What follows the Aussie Tiger? (Part 2)
7 Mar 2018|

In my previous article on the future of the Aussie Tiger helicopter, I suggested two possible paths for the Australian Army’s future armed reconnaissance helicopter (ARH) capability. The first is to extend the Aussie Tiger’s service and participate in the US Future Vertical Lift (FVL) project.

The second option would see the ADF replace the Tiger with a more effective new capability by 2025 (or maybe sooner). That would then allow a transition to a mature FVL capability at a later date. This  option would boost the Army’s ARH capability much more rapidly by acquiring an operationally mature platform that could operate well into the future.

In considering the new capability option, two obvious candidates are available now: the Boeing AH-64E Apache and the Bell AH-1Z Viper. Both would offer a high degree of networking compatibility with other ADF platforms and benefit from a sustained global support chain.

If the Apache were to be acquired and be fully supported by its well-established international maintenance and supply network, the acquisition would substantially boost the Army’s ‘attack reconnaissance capability’ over the Tiger. But it would be the more expensive option, and the more complex to operate and support.

The main advantage of a new capability option is that it reduces future risks and would avoid Australia continuing to be exposed to the effects of a lightly funded development path for the Tiger. Any new capability could serve until a FVL-type platform emerged that was sufficiently mature to be acquired by the Army, perhaps by the late 2030s.

A key question to consider is whether the Army really needs an ARH capability like the Aussie Tiger, or any replacement platform like the Apache or Viper? The $5–7 billion budgeted for the Aussie Tiger replacement could easily be spent on other platforms and capabilities that meet operational and tactical needs without exposing aircrew to proliferating missile and air defence systems.

As my colleague Andrew Davies noted recently, the Army is unlikely to be deployed against a major power as part of an independent operation in Australia’s surrounding region. Instead, it would most likely be part of a joint task force operating as part of a coalition.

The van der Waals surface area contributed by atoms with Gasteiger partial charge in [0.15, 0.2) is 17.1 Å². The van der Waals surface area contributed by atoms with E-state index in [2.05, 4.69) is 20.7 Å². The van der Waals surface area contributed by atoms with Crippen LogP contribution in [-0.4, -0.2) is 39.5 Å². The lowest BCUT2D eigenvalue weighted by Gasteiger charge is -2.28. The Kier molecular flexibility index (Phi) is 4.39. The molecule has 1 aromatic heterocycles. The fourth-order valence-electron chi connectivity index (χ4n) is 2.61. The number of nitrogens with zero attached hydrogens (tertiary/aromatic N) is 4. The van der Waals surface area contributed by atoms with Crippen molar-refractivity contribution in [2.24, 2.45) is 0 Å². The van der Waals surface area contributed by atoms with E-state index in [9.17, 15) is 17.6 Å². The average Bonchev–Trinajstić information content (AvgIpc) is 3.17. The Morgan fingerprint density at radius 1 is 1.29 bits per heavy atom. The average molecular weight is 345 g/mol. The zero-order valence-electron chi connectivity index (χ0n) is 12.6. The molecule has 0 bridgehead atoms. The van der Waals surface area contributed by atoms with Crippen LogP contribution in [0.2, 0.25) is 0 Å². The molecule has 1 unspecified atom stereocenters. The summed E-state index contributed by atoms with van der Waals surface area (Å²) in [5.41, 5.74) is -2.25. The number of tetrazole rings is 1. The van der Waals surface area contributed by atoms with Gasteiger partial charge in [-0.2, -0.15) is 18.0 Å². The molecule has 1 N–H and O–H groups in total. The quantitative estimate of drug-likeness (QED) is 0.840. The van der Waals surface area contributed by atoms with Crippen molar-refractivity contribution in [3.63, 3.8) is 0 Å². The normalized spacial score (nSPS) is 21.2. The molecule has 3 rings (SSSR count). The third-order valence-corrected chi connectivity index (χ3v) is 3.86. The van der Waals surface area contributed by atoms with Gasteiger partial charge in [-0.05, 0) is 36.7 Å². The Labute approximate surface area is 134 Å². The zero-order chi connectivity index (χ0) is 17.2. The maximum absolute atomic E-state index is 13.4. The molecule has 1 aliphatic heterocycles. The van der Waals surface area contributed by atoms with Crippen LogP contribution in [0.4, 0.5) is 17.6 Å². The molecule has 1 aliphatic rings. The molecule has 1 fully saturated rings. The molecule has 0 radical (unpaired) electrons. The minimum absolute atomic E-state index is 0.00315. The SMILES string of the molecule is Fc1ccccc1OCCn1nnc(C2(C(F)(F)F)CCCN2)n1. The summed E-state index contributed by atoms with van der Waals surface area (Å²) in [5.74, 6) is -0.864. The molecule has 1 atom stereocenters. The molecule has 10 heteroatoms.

Under those circumstances it could always do what it did in Afghanistan and rely on other states to provide the ARH support. The disadvantage of doing so is that our dependency on others adds to their operational burden. It also increases the risks that friction and the fog of war, or the inability of other states to sustain air operations, could leave Australian troops much more exposed. The danger of casualties would be higher as a result.

So simply going without may not be the best solution.

But that doesn’t imply that a ‘like-for-like’ replacement is the way forward. Future technologies offer the potential to take humans out of harm’s way by removing aircrew from the cockpit of armed reconnaissance. The manned element might be well to the rear, perhaps aboard platforms like E-7 Wedgetails.

A return to force design principles at a more fundamental level suggests that a better investment might be for Australia to spend its money in other ways that contribute support in higher intensity scenarios differently. This would force us to confront the issue of whether the ADF is more useful in a coalition if it primarily contributes air and naval forces, versus trying to maintain a balanced capability.

The question over the Aussie Tiger replacement really gets to the heart of just what it is that the ADF is expected to do. That would be determined by where we are fighting and against whom, and when future conflicts might arise. This is a fundamental challenge for any force planner considering a much more uncertain and dangerous strategic outlook.

Certainly, the future land battlespace will be increasingly complex and contested, with hybrid adversaries equipped with much more capable air defence systems that could make manned helicopters a vulnerable target.

Now might just be the time for the ADF to jump into the unmanned battlespace by investing in networks of tactical UAVs coming out of LAND 129 that provide the sensor end of the ‘sensor-to-shooter link’ where the AIR 7003 armed UAV is the shooter. It might be better simply to cut our losses with manned platforms and do something novel.

It’s clear that Australia has some options—and that’s good. It can do a quick replacement with a US product like the Apache or Viper, buying a platform that is proven but that may be expensive to operate and potentially vulnerable—even for something like the Apache. Or we can rely on others—but that tends to clip the Army’s wings in terms of operational flexibility, which may not be appropriate in a worsening strategic outlook. We could explore networks of UAVs that offer battlespace intelligence, surveillance, reconnaissance and attack, perhaps at reduced cost and risk.

The ADF and Army’s force planners need to get busy doing a hard-nosed analysis of all the options, rather than simply accepting a like-for-like replacement in 2025.